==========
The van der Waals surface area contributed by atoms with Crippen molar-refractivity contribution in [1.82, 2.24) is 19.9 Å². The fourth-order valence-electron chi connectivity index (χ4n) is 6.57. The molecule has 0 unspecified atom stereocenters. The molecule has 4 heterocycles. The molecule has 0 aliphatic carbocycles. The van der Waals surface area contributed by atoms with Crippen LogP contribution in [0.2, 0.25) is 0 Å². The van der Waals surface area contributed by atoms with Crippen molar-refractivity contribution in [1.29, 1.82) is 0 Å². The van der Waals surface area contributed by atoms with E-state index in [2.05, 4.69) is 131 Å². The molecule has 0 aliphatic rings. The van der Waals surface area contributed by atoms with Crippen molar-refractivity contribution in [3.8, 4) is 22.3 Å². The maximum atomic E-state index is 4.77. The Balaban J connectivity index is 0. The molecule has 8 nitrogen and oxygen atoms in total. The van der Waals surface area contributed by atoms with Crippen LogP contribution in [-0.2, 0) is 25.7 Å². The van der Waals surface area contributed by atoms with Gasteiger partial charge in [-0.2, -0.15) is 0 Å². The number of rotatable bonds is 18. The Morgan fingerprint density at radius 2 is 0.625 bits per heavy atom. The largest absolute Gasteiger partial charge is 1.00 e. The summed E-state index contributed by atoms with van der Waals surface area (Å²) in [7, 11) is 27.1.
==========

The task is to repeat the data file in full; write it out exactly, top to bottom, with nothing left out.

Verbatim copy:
The van der Waals surface area contributed by atoms with Crippen molar-refractivity contribution in [1.82, 2.24) is 19.9 Å². The fourth-order valence-electron chi connectivity index (χ4n) is 6.57. The molecule has 0 unspecified atom stereocenters. The molecule has 4 heterocycles. The molecule has 0 aliphatic carbocycles. The van der Waals surface area contributed by atoms with Crippen LogP contribution in [0.2, 0.25) is 0 Å². The van der Waals surface area contributed by atoms with Crippen molar-refractivity contribution in [1.29, 1.82) is 0 Å². The van der Waals surface area contributed by atoms with E-state index in [2.05, 4.69) is 131 Å². The molecule has 0 aliphatic rings. The van der Waals surface area contributed by atoms with Crippen molar-refractivity contribution in [3.8, 4) is 22.3 Å². The maximum atomic E-state index is 4.77. The Balaban J connectivity index is 0. The molecule has 8 nitrogen and oxygen atoms in total. The van der Waals surface area contributed by atoms with Crippen LogP contribution in [-0.2, 0) is 25.7 Å². The van der Waals surface area contributed by atoms with Gasteiger partial charge in [-0.2, -0.15) is 0 Å². The number of rotatable bonds is 18. The Morgan fingerprint density at radius 2 is 0.625 bits per heavy atom. The largest absolute Gasteiger partial charge is 1.00 e. The summed E-state index contributed by atoms with van der Waals surface area (Å²) in [7, 11) is 27.1.